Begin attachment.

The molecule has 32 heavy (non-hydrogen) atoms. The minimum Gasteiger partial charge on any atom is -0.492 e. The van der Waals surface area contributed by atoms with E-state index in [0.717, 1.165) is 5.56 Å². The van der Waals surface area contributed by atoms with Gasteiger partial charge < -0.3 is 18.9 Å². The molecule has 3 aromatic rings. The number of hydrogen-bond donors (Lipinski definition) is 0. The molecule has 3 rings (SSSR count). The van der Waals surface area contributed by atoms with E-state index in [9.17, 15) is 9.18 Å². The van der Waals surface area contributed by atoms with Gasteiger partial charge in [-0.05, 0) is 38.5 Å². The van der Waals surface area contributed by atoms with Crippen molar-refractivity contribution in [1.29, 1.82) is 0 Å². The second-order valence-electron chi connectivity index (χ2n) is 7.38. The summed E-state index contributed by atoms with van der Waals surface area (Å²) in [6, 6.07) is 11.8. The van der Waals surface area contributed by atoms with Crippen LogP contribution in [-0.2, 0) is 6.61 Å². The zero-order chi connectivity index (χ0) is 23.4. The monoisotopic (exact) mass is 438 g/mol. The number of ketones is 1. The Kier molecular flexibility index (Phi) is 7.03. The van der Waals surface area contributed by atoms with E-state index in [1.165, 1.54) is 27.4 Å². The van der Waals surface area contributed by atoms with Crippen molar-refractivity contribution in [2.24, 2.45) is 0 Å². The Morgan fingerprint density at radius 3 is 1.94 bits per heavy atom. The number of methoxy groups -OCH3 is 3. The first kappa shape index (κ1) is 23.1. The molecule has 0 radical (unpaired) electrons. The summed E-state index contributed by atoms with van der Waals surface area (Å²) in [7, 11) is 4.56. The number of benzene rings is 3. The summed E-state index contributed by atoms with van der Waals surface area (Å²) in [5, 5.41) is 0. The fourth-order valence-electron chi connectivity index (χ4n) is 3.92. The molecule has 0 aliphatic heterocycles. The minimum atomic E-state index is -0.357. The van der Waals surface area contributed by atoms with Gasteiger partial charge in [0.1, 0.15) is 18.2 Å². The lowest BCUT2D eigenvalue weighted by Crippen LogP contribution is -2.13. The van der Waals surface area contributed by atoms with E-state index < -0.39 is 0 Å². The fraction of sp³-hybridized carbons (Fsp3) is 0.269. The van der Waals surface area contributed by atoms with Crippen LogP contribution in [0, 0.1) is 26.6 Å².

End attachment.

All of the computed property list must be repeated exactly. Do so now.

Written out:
The molecule has 32 heavy (non-hydrogen) atoms. The minimum Gasteiger partial charge on any atom is -0.492 e. The van der Waals surface area contributed by atoms with E-state index in [0.717, 1.165) is 5.56 Å². The van der Waals surface area contributed by atoms with Gasteiger partial charge < -0.3 is 18.9 Å². The molecule has 3 aromatic rings. The number of hydrogen-bond donors (Lipinski definition) is 0. The molecule has 3 rings (SSSR count). The van der Waals surface area contributed by atoms with E-state index in [9.17, 15) is 9.18 Å². The van der Waals surface area contributed by atoms with Gasteiger partial charge in [-0.05, 0) is 38.5 Å². The van der Waals surface area contributed by atoms with Crippen molar-refractivity contribution in [1.29, 1.82) is 0 Å². The second-order valence-electron chi connectivity index (χ2n) is 7.38. The summed E-state index contributed by atoms with van der Waals surface area (Å²) in [6, 6.07) is 11.8. The van der Waals surface area contributed by atoms with Crippen LogP contribution in [-0.2, 0) is 6.61 Å². The zero-order chi connectivity index (χ0) is 23.4. The monoisotopic (exact) mass is 438 g/mol. The number of ketones is 1. The Kier molecular flexibility index (Phi) is 7.03. The van der Waals surface area contributed by atoms with E-state index in [1.165, 1.54) is 27.4 Å². The van der Waals surface area contributed by atoms with Crippen molar-refractivity contribution in [2.24, 2.45) is 0 Å². The Morgan fingerprint density at radius 3 is 1.94 bits per heavy atom. The number of methoxy groups -OCH3 is 3. The first kappa shape index (κ1) is 23.1. The molecule has 0 radical (unpaired) electrons. The summed E-state index contributed by atoms with van der Waals surface area (Å²) in [7, 11) is 4.56. The number of benzene rings is 3. The summed E-state index contributed by atoms with van der Waals surface area (Å²) in [5, 5.41) is 0. The fourth-order valence-electron chi connectivity index (χ4n) is 3.92. The molecule has 0 aliphatic heterocycles. The minimum atomic E-state index is -0.357. The van der Waals surface area contributed by atoms with Gasteiger partial charge in [0.1, 0.15) is 18.2 Å². The lowest BCUT2D eigenvalue weighted by Crippen LogP contribution is -2.13. The van der Waals surface area contributed by atoms with E-state index < -0.39 is 0 Å². The fraction of sp³-hybridized carbons (Fsp3) is 0.269. The van der Waals surface area contributed by atoms with Crippen LogP contribution in [0, 0.1) is 26.6 Å².